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BWW Review: CONUNDRUM, Young Vic

Crying in The Wilderness, associated company of the Young Vic, debut with a play crowded with paramount themes that never get the development they deserve.

BWW Review: CONUNDRUM, Young Vic

BWW Review: CONUNDRUM, Young Vic

"I know who I am", Fidel's mantra echoes throughout Paul Anthony Morris's play. But he doesn't. Nor does the play itself. Conundrum is crowded with paramount themes that never get the development they deserve. It's about memories, identity, and racism. But it's also about unlearning societal dogmas and healing your inner child, if you know where to look. And about how parents relate to their children, and about trauma and confidence. Unfortunately, they're all throwaways.

The debut play of Crying in The Wilderness, associated company of the Young Vic, tries too much and not enough at the same time. Anthony Ofoegbu plays our main character, directed by Morris himself according to a theatrical practice named "Theatre of the Soul" by the company itself. What hides behind quite the name is a mix of straight and physical theatre. Every huff, puff, and rustling of paper is exasperated by a headworn microphone, heightening the already overacted performance.

Intuitive writing gives space to a few somewhat unintelligible movement-led scenes; with the latter only starting to make sense by the end of it. The project has quite a few issues. Running at a mere 75 minutes, it still feels too long and redundant. "Show, don't tell" might be one of the golden rules, but Conundrum doesn't do either, opting to run in circles saying that racism hinders lives - which is already a known truth.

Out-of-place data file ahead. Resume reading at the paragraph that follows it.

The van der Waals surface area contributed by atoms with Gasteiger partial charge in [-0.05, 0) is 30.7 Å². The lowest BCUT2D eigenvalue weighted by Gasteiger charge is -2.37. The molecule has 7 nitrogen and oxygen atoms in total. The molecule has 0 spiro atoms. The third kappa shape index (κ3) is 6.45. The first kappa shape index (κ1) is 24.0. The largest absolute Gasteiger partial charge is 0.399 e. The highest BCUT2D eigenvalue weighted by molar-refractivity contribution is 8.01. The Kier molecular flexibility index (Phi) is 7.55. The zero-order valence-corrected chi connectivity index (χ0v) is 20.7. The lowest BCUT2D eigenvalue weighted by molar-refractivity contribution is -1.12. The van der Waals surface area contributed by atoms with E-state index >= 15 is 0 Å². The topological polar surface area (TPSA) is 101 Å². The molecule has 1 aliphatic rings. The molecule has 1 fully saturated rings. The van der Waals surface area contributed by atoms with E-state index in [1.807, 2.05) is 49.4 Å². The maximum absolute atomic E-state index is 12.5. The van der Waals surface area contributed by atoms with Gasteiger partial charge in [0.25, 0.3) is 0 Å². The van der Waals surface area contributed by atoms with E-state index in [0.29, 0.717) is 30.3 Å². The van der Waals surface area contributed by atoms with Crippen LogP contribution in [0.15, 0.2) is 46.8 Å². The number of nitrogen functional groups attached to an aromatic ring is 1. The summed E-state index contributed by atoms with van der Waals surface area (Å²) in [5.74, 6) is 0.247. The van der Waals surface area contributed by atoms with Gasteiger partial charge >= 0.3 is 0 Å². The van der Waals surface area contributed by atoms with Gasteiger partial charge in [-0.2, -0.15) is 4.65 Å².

A proud man, it hasn't only been society that stifled Fidel's dreams and ambitions. His mother played a role in it too, unable to cope with having a genius as a child. After being read the rejection letters that blame his being overqualified for the roles, we're brought back to his school years, lived in the shadows of other pupils at the expense of his intelligence and brilliance. Out of the blue and unsubstantiated, we're also shown his clinging onto his perceived identity while being treated for his mental health.

The movement pieces interspersed throughout feel symbolic. We just don't really understand what they symbolise. His childhood diary leads to the discovery of another memory and his subsequent breakthrough during a therapy session, which is perhaps the best moment of the show both in script and delivery.

The writing is simple and accessible, but would work better if the spotlight was focused on it instead of on the attempt at a performance art piece. As a whole, Conundrum is a bit baffling. The exploration of race and racism is rather basic and self-evident. All along, Morris's rhetoric is faultless and all his reflections on racism are too, so it's a shame that the structure and analysis of the problem are troubled.

Conundrum runs at the Young Vic until 4 February.

Photo credit: Marc Brenner

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